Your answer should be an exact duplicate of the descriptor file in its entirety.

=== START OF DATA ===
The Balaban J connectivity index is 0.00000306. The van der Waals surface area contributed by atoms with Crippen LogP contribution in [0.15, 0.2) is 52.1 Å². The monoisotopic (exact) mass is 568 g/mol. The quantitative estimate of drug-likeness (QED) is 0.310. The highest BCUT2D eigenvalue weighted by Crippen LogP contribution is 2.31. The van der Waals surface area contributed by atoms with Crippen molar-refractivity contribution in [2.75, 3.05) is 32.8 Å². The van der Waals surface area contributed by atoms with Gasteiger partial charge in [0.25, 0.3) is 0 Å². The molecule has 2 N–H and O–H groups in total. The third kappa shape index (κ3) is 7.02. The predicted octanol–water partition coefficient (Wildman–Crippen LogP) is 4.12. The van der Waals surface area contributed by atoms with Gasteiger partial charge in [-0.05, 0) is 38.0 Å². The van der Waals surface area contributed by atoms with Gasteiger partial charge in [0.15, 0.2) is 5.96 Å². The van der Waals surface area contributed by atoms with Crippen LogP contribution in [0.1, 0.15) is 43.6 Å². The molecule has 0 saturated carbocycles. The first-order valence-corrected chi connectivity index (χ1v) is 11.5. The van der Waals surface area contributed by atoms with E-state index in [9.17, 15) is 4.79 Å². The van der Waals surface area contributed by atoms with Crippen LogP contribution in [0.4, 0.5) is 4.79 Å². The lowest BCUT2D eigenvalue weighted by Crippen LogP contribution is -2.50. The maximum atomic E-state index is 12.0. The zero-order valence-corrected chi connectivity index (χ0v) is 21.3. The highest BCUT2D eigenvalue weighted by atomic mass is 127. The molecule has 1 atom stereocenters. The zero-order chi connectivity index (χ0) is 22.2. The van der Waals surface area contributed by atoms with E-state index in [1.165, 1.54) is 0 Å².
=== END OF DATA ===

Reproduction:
The Balaban J connectivity index is 0.00000306. The van der Waals surface area contributed by atoms with Crippen LogP contribution in [0.15, 0.2) is 52.1 Å². The monoisotopic (exact) mass is 568 g/mol. The quantitative estimate of drug-likeness (QED) is 0.310. The highest BCUT2D eigenvalue weighted by Crippen LogP contribution is 2.31. The van der Waals surface area contributed by atoms with Crippen molar-refractivity contribution in [2.75, 3.05) is 32.8 Å². The van der Waals surface area contributed by atoms with Gasteiger partial charge in [0.25, 0.3) is 0 Å². The molecule has 2 N–H and O–H groups in total. The third kappa shape index (κ3) is 7.02. The predicted octanol–water partition coefficient (Wildman–Crippen LogP) is 4.12. The van der Waals surface area contributed by atoms with Gasteiger partial charge in [-0.05, 0) is 38.0 Å². The van der Waals surface area contributed by atoms with Gasteiger partial charge in [0.15, 0.2) is 5.96 Å². The van der Waals surface area contributed by atoms with Crippen LogP contribution in [0.1, 0.15) is 43.6 Å². The molecule has 0 saturated carbocycles. The first-order valence-corrected chi connectivity index (χ1v) is 11.5. The van der Waals surface area contributed by atoms with E-state index in [9.17, 15) is 4.79 Å². The van der Waals surface area contributed by atoms with Crippen LogP contribution in [0.4, 0.5) is 4.79 Å². The lowest BCUT2D eigenvalue weighted by Crippen LogP contribution is -2.50. The maximum atomic E-state index is 12.0. The zero-order valence-corrected chi connectivity index (χ0v) is 21.3. The highest BCUT2D eigenvalue weighted by atomic mass is 127. The molecule has 1 atom stereocenters. The zero-order chi connectivity index (χ0) is 22.2. The van der Waals surface area contributed by atoms with E-state index in [1.165, 1.54) is 0 Å².